You may change this behavior by defining the special constant EXTENSION to whatever extension you want.

The definition of this constant does not have sense in a source file, since the output file is already created the moment GTML starts to parse the source file. It makes sense however to define it in the project file or on the command line.

If the suffix is preceded by two dots as in gtml.css..gtm, then the source suffix is not replaced, but just removed, as in gtml.css.

Fast generation

GTML only processes files which are younger than the output files which they might produce. This is very useful, as it increases the generation speed of web sites with a big number of pages, when only one of them has been changed. Same kind of the way make works.

To enable this feature you just have to define the special constant FAST_GENERATION. The use of this constant will work only in GTML project files or on the command line.

This feature does not take into account included files, but only the main gtml source, and the wanted output. To deal with more complex file dependencies you may use the make tool in conjunction with the `-F' and `-M' command line arguments.

Language localisation

By default all timestamps produce monthnames and daynames which are output in English. You can output them in other languages by defining the constant LANGUAGE to a value corresponding to an available language.

As of today seven languages are available. The default one is English. Following is the list of those language with the corresponding value for LANGUAGE constant:

  • fr for French ;
  • de for German ;
  • ie for Irish ;
  • it for Italian ;
  • nl for Dutch ;
  • no for Norvegian ;
  • se for Swedish.

If you can send me month and day names in other languages, just do it, I will integrate it in following versions of GTML.

Substitution delimiters

The default delimiters for substituting named constants are `<<' and `>>'. You can change these to any other strings by defining the named constants OPEN_DELIMITER and CLOSE_DELIMITER respectively.

For example, if you had the following lines:


#define MY_EMAIL  gihan@pobox.com

then GTML substitutes MY_EMAIL when it finds the text {{MY_EMAIL}} instead of the default <<MY_EMAIL>>.

Document hierarchy links

As described above, GTML defines several named constants for links between documents.

Embedded Perl code

You may embed Perl code into your GTML source file, and have the result of the last evaluated expression inserted in your output file, with the help of the one argument macro __PERL__.

Here is an example inserting the size of the source file:

<<__PERL__(return (stat(<<ROOT_PATH>><<BASENAME>>.".gtm"))[7];)>>

Embedded system command code

You may embed system command output into your GTML source file, with the help of the one argument macro __SYSTEM__.

Here is an example inserting the list of files in the current directory:


Command-line arguments


When you run GTML from the command line, you can define named constants like this:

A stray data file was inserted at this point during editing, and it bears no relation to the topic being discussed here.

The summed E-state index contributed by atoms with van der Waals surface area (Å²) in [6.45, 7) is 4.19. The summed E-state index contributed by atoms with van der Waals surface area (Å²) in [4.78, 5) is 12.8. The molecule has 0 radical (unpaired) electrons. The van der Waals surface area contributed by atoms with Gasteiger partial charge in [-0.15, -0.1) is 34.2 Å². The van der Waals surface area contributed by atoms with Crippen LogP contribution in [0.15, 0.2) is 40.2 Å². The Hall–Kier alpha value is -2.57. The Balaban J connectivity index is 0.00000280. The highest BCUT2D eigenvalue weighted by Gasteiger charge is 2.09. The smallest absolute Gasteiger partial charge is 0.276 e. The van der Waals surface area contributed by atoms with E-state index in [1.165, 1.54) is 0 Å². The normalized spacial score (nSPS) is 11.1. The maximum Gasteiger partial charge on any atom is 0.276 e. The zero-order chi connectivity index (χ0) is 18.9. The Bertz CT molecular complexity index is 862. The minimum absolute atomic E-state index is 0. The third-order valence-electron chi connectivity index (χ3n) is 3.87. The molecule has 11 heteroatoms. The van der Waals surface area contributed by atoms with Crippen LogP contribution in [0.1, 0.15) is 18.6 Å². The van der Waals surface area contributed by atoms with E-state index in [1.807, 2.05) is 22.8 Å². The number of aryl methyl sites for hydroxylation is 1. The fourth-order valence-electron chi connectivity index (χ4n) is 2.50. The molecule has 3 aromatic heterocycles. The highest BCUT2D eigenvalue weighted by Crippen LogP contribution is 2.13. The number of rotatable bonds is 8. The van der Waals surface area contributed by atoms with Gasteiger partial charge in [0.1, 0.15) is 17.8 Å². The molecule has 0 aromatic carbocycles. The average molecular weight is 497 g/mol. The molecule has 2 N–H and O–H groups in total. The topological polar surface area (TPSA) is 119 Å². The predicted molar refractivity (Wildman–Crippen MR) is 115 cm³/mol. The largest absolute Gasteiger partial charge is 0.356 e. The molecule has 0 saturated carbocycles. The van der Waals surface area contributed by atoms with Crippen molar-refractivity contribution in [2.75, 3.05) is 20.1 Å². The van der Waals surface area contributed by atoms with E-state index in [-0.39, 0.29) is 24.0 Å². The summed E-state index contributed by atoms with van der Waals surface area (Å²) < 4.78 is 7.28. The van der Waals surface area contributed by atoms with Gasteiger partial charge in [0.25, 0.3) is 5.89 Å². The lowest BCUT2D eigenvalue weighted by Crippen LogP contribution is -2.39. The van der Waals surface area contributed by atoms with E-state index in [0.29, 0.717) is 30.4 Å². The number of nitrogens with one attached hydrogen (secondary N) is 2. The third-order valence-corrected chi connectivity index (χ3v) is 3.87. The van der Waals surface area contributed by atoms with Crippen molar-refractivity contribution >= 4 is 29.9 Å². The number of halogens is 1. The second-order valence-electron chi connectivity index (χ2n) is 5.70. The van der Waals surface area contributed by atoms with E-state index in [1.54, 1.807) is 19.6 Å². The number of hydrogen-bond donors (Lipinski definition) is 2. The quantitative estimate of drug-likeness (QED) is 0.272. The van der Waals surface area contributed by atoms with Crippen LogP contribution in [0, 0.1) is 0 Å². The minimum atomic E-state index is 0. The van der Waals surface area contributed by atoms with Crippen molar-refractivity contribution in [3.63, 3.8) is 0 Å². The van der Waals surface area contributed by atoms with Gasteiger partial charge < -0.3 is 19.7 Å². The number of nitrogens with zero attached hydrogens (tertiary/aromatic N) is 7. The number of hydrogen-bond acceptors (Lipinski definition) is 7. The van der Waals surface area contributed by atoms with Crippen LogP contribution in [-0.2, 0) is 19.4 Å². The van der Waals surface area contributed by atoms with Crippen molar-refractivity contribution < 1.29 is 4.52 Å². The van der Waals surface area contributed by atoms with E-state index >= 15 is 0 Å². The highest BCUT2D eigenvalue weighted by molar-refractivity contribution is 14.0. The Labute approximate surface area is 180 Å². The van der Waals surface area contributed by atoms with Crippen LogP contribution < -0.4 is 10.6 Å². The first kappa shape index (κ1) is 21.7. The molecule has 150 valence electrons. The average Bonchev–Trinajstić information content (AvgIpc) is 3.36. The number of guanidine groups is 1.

This is the same as #define MY_EMAIL fred in the file.

These definitions can occur anywhere within the command-line options, but only affect the files after them. For example, if your command line is:

perl gtml.pl fred.gtm -DMY_EMAIL=fred bill.gtm harry.gtm

then the MY_EMAIL definition doesn't apply to fred.gtm.


When you run GTML from the command line on a project file you may want to process only some of the files used in it. This may be very useful in conjunction with make for page regeneration based on complex files dependencies (induced by #include commands).

To process only one file of a project you can use the `-F' argument followed by the name of the file to process. File to be processed must appear, on the command line, before the project file it appears in.

Let us suppose we have this project file, called foo.gtp:

// Beginning of foo.gtp
define MAIL beaufils@lifl.fr

// End of foo.gtp

If you just want to regenerate the bar.html file your command line will be:

perl gtml -Fbar.gtm foo.gtp

List of files to processed is cleared after each project file treatment.


When you run GTML with the `-M' command line argument, GTML process project and source files, but do not produce ouput files. GTML generates a makefile ready to create output files.

If you do not specify a filename, the generated makefile is created under the GNUmakefile name.

To specify a filename, just add it after the `-M' argument, with a colon between the option and the file name.

-h, --help

To get a small command line usage description you can use the `-h', or `--help' command line argument.


If you specify the `--silent' command line argument, GTML will produce no processing information during its work.


To get the version number of the GTML you are currently using you can use the `--version' command line argument.


GTML home page
Last modification: 1999/9/13 at 00:59
Copyright © 1996-1999 Gihan Perera  (gihan@pobox.com)
Copyright © 1999 Bruno Beaufils  (beaufils@lifl.fr)